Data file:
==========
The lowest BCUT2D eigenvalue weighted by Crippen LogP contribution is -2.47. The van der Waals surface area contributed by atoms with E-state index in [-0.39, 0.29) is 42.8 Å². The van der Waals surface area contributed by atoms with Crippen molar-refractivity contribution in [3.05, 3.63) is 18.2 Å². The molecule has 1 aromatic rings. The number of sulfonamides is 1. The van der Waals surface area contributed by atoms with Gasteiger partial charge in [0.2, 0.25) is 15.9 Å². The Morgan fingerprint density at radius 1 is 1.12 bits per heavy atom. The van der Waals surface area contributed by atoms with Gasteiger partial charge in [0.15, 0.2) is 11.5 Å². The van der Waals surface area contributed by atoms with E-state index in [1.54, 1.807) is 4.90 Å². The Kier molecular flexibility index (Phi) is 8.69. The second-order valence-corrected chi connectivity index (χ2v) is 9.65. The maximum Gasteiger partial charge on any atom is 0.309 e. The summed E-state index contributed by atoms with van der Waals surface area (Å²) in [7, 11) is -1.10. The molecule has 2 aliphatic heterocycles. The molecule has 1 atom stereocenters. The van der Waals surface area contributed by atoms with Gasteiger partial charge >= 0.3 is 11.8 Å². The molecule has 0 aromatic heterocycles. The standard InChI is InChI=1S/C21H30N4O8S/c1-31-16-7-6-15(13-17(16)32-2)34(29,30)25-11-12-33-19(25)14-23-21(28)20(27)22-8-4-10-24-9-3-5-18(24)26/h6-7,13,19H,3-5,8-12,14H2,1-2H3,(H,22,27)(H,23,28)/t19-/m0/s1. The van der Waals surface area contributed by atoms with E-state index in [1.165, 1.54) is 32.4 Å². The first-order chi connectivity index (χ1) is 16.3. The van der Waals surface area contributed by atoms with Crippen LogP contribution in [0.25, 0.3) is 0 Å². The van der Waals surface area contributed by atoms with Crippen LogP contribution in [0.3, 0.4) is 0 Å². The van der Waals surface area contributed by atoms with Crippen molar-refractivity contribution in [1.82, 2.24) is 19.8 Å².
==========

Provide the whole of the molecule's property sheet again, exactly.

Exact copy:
The lowest BCUT2D eigenvalue weighted by Crippen LogP contribution is -2.47. The van der Waals surface area contributed by atoms with E-state index in [-0.39, 0.29) is 42.8 Å². The van der Waals surface area contributed by atoms with Crippen molar-refractivity contribution in [3.05, 3.63) is 18.2 Å². The molecule has 1 aromatic rings. The number of sulfonamides is 1. The van der Waals surface area contributed by atoms with Gasteiger partial charge in [0.2, 0.25) is 15.9 Å². The Morgan fingerprint density at radius 1 is 1.12 bits per heavy atom. The van der Waals surface area contributed by atoms with Gasteiger partial charge in [0.15, 0.2) is 11.5 Å². The van der Waals surface area contributed by atoms with E-state index in [1.54, 1.807) is 4.90 Å². The Kier molecular flexibility index (Phi) is 8.69. The second-order valence-corrected chi connectivity index (χ2v) is 9.65. The maximum Gasteiger partial charge on any atom is 0.309 e. The summed E-state index contributed by atoms with van der Waals surface area (Å²) in [7, 11) is -1.10. The molecule has 2 aliphatic heterocycles. The molecule has 1 atom stereocenters. The van der Waals surface area contributed by atoms with Gasteiger partial charge >= 0.3 is 11.8 Å². The molecule has 0 aromatic heterocycles. The standard InChI is InChI=1S/C21H30N4O8S/c1-31-16-7-6-15(13-17(16)32-2)34(29,30)25-11-12-33-19(25)14-23-21(28)20(27)22-8-4-10-24-9-3-5-18(24)26/h6-7,13,19H,3-5,8-12,14H2,1-2H3,(H,22,27)(H,23,28)/t19-/m0/s1. The van der Waals surface area contributed by atoms with E-state index in [1.165, 1.54) is 32.4 Å². The first-order chi connectivity index (χ1) is 16.3. The van der Waals surface area contributed by atoms with Crippen LogP contribution in [0.25, 0.3) is 0 Å². The van der Waals surface area contributed by atoms with Crippen LogP contribution in [0.3, 0.4) is 0 Å². The van der Waals surface area contributed by atoms with Crippen molar-refractivity contribution in [1.82, 2.24) is 19.8 Å².